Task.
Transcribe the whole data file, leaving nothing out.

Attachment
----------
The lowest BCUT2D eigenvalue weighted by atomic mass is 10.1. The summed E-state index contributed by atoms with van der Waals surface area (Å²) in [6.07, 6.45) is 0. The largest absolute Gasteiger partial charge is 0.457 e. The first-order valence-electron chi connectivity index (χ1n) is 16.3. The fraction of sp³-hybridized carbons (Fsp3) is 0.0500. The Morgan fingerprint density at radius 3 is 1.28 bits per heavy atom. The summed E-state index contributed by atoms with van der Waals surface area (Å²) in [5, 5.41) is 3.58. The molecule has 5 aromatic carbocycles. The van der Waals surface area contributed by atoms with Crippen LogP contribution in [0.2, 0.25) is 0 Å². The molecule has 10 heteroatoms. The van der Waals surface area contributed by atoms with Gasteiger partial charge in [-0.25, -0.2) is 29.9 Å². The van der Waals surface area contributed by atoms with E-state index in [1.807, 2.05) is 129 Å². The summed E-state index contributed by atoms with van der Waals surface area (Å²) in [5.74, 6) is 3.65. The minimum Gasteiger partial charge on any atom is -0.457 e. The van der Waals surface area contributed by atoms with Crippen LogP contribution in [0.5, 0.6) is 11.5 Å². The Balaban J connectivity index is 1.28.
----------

The lowest BCUT2D eigenvalue weighted by atomic mass is 10.1. The summed E-state index contributed by atoms with van der Waals surface area (Å²) in [6.07, 6.45) is 0. The largest absolute Gasteiger partial charge is 0.457 e. The first-order valence-electron chi connectivity index (χ1n) is 16.3. The fraction of sp³-hybridized carbons (Fsp3) is 0.0500. The Morgan fingerprint density at radius 3 is 1.28 bits per heavy atom. The summed E-state index contributed by atoms with van der Waals surface area (Å²) in [5, 5.41) is 3.58. The molecule has 5 aromatic carbocycles. The van der Waals surface area contributed by atoms with Crippen LogP contribution in [0.2, 0.25) is 0 Å². The molecule has 10 heteroatoms. The van der Waals surface area contributed by atoms with Gasteiger partial charge in [-0.25, -0.2) is 29.9 Å². The van der Waals surface area contributed by atoms with E-state index in [1.807, 2.05) is 129 Å². The summed E-state index contributed by atoms with van der Waals surface area (Å²) in [5.74, 6) is 3.65. The minimum Gasteiger partial charge on any atom is -0.457 e. The van der Waals surface area contributed by atoms with Crippen LogP contribution in [0.5, 0.6) is 11.5 Å². The Balaban J connectivity index is 1.28.